The major predisposing factors for khat chewing include a family member who had a history of chewing khat [15, 16], the reason for concentration and relaxation [15, 17], alcohol drunker [18], Muslim religion follower, age 45 to 49, and attended mass media [1921]. In Ethiopian regions, Oromia, Southern Nations, Nationalities, and People’s Region (SNNPR), Gambela, Harari, and Dire Dawa were also significant factors for khat use [20].

There is variation in khat cultivation, use, and factors that associated with khat chewing in the Ethiopian regions. Even though different studies tried to show the predisposing factors for khat chewing in Ethiopia, the spatial distribution of khat chewing was not done before. Identifying the spatial distribution and factors of khat chewing in Ethiopia can help health planners and policymakers for specific interventions to decrease khat chewing.

Therefore, this study is aimed at assessing the spatial distribution and factors associated with khat chewing among adults aging 15-59 years in Ethiopia.

2. Methods

2.1. Study Design, Period, and Setting

A population-based cross-sectional study was conducted from January 18 to June 27, 2016. Ethiopia is located in the horn of Africa. It has a total area of 1,100,000 km2 and lies between latitudes 3° and 15°N and longitudes 33° and 48°E. Ethiopia has nine regions (Afar, Amhara, Benishangul Gumuz, Gambela, Harari, Oromia, Somali, Southern Nations, Nationalities, and People’s Region (SNNPR), and Tigray) and two administrative cities (Addis Ababa and Dire Dawa) (Figure 1).

2.2. Source and Study Population

The source population was all men from 15 to 59 years in Ethiopia. The study population was all men aging from 15 to 59 in the selected enumeration areas. All men aging 15-59 who had interviewed about ever chewed khat were included in the study. However, respondents with missing data for the outcome variable were excluded from the study.

2.3. Sample Size and Sampling Procedure

A total of 12,594 men were included in this study. Weighted values were used to restore the representatives of the sample data. Sample weights were calculated in each Men’s Record (MR) EDHS datasets. The survey covered all nine regions and the two city administrations of Ethiopia. Participants were selected based on a stratified two-stage cluster sampling technique in each survey year EDHS 2016. After excluding clusters with no recorded x and y coordinates, a total of 621 clusters in 2016 were encompassed in this study. The detail sampling procedure was available in each EDHS reports from measure DHS website (http://www.dhsprogram.com).

2.4. Data Collection Tools and Procedures

The data were obtained from the Ethiopian Demographic and Health Surveys (EDHS) Program by requesting for this work and accessing ht6 were encompassed http://www.dhsprogram.com website. Ethiopian Demographic and Health Survey data were collected by two-stage stratified sampling. Each region of the country was stratified into urban and rural areas.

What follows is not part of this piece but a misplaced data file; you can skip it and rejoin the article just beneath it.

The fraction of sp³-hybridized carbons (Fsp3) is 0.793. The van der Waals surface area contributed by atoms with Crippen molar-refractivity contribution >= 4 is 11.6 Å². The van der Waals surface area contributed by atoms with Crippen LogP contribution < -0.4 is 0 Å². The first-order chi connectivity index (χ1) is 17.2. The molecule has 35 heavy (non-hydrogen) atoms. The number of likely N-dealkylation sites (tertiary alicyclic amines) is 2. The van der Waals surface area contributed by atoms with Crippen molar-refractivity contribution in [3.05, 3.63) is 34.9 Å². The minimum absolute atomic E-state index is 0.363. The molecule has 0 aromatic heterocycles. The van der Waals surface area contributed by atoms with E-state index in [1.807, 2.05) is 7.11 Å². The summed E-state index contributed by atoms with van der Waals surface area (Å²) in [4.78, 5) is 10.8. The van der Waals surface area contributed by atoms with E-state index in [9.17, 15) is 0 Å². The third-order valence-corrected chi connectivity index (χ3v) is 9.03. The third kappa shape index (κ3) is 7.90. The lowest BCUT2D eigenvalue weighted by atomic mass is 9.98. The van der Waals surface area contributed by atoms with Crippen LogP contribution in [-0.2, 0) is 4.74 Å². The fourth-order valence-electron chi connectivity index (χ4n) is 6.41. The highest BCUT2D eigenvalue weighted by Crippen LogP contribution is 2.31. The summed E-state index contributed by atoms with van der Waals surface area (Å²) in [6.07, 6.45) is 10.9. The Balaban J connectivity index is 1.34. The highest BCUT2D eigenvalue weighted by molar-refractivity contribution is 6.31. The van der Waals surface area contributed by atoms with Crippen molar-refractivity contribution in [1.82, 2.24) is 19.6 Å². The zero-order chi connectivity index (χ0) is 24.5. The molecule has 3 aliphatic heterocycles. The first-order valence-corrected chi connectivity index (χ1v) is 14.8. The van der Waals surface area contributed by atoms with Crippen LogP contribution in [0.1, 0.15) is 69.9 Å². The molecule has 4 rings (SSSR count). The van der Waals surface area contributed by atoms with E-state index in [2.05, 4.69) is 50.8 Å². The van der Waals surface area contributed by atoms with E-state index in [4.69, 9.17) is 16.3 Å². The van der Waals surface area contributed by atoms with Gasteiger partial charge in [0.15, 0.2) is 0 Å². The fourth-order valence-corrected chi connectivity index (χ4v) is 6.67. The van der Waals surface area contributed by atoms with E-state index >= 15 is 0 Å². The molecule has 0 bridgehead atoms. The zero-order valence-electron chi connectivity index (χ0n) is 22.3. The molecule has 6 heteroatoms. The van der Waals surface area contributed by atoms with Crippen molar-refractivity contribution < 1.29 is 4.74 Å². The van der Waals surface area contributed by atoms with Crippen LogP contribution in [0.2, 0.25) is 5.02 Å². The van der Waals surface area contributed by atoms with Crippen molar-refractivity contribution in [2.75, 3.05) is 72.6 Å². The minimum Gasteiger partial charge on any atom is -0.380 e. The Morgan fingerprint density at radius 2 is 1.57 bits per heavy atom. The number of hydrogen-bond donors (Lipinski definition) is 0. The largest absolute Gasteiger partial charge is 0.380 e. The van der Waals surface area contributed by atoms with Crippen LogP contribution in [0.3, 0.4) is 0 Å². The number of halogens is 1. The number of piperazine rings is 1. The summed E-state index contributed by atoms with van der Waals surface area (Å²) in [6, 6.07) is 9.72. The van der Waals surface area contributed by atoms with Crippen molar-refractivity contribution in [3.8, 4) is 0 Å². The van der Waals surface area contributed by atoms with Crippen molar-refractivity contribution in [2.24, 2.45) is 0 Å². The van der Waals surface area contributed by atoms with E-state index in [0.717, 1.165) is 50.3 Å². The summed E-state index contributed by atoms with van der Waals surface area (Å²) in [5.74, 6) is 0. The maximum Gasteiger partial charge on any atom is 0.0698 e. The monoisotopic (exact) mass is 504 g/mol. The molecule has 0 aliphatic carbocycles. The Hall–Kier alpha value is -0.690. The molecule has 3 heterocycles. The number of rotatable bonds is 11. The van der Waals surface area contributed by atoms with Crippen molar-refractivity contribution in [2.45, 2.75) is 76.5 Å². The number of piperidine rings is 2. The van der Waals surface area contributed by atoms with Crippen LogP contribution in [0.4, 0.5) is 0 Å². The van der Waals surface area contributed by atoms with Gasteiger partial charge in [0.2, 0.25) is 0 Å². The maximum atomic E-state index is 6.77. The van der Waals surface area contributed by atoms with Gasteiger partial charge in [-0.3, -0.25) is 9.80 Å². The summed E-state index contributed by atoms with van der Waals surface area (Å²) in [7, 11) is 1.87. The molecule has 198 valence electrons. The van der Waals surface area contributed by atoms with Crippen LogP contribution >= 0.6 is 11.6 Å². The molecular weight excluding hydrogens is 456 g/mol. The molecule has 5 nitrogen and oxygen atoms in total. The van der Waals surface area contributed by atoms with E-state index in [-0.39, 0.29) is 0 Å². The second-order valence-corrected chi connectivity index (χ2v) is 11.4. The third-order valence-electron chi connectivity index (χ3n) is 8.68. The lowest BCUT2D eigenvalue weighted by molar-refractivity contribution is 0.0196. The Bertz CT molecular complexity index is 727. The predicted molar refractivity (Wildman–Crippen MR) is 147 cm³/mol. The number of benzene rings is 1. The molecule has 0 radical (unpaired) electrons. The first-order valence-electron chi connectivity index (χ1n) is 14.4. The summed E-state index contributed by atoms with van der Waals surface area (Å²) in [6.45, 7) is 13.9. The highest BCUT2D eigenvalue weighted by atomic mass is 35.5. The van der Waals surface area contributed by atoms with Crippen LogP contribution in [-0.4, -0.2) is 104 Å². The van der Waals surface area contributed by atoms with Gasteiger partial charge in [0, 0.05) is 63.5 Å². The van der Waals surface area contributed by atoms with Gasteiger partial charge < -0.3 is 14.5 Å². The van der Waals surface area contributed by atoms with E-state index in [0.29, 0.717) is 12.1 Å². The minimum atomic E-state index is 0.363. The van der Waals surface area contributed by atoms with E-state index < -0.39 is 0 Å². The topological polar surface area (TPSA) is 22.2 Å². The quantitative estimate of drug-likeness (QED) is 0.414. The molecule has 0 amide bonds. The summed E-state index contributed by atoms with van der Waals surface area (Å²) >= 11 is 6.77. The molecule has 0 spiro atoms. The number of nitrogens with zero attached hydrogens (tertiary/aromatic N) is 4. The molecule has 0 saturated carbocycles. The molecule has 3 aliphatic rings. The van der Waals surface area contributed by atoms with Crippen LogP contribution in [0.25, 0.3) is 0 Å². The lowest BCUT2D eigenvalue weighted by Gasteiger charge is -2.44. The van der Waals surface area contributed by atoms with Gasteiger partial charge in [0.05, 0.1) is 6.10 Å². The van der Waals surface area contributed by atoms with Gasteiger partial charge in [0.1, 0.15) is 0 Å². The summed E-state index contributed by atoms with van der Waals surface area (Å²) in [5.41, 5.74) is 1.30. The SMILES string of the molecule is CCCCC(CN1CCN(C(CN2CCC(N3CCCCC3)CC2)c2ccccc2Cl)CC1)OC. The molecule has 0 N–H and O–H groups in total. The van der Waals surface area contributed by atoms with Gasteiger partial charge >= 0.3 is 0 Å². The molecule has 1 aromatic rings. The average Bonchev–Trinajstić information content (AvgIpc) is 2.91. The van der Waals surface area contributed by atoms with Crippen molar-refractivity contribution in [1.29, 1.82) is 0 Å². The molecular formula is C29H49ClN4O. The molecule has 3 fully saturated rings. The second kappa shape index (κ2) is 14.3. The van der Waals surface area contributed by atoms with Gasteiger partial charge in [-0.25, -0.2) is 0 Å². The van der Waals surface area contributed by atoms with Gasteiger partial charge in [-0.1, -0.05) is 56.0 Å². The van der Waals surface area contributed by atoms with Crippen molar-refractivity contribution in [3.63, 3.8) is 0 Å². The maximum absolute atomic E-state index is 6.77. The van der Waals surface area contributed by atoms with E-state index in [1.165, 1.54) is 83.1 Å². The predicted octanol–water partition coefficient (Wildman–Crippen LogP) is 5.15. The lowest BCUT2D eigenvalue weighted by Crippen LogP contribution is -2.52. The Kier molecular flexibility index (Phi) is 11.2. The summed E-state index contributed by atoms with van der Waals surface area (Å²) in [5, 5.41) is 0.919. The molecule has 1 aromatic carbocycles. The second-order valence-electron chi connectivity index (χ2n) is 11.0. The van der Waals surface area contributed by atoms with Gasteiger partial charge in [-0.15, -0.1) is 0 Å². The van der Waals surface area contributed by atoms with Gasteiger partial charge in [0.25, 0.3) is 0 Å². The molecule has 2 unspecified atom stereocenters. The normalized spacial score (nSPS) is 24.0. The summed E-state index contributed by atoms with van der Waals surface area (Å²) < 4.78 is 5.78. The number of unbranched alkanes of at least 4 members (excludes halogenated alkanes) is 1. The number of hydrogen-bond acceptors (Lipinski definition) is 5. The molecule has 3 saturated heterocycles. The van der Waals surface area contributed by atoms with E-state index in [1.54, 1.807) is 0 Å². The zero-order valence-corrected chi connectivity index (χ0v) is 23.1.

3. Variables

3.1. Outcome Variables

The outcome variable is taken as binary response men who ever chewed khat in his life coded as “1” and men who do not chew chat in his life is coded as “0.”

3.2. Independent Variables

From the WR EDHS dataset, all sociodemographic, socioeconomic, and lifestyle variables (individual and community level) were taken as independent in this study. Only two variables residence and region were collected at the community level. The individual-level variables considered the following: age group, religion, marital status, educational status, alcohol drinking, and media exposure (if men use at least one from the three taken as media exposed: reading a newspaper, reading magazines, and watching television); wealth ranking was grossly categorized into 5 major quintiles lowest (poorest), second (poorer), middle (middle), fourth (richer), and highest (richest), which we recategorized into three “poor (poorest+poor), middle, and rich (richest+rich)” for ease of analysis. The independent variables were screened based on different literatures [16, 17, 19, 20, 2224].

3.3. Operational Definition

Ever khat chewer is defined as a respondent whoever chewed khat during his lifetime.

Alcohol drinking is defined as a respondent who drank alcohol during one month preceding the survey at least once per month.

3.3.1. Data Management

STATA version 14.1, excel, and ArcGIS 10.1 were used for statistical and spatial analysis, respectively. Sample weighting was done before further analysis.

4. Analysis

4.1. Geospatial Analysis
4.1.1. Spatial Distribution of Khat Chewing in Ethiopia

Among a total of 643 clusters, 621 were considered for the spatial analysis of khat chewing in Ethiopia (21 clusters dropped because of no coordinate data in the cluster). Each point on the map represents one enumeration area with a prevalence of khat chewing in each cluster.

4.1.2. Spatial Autocorrelation Analysis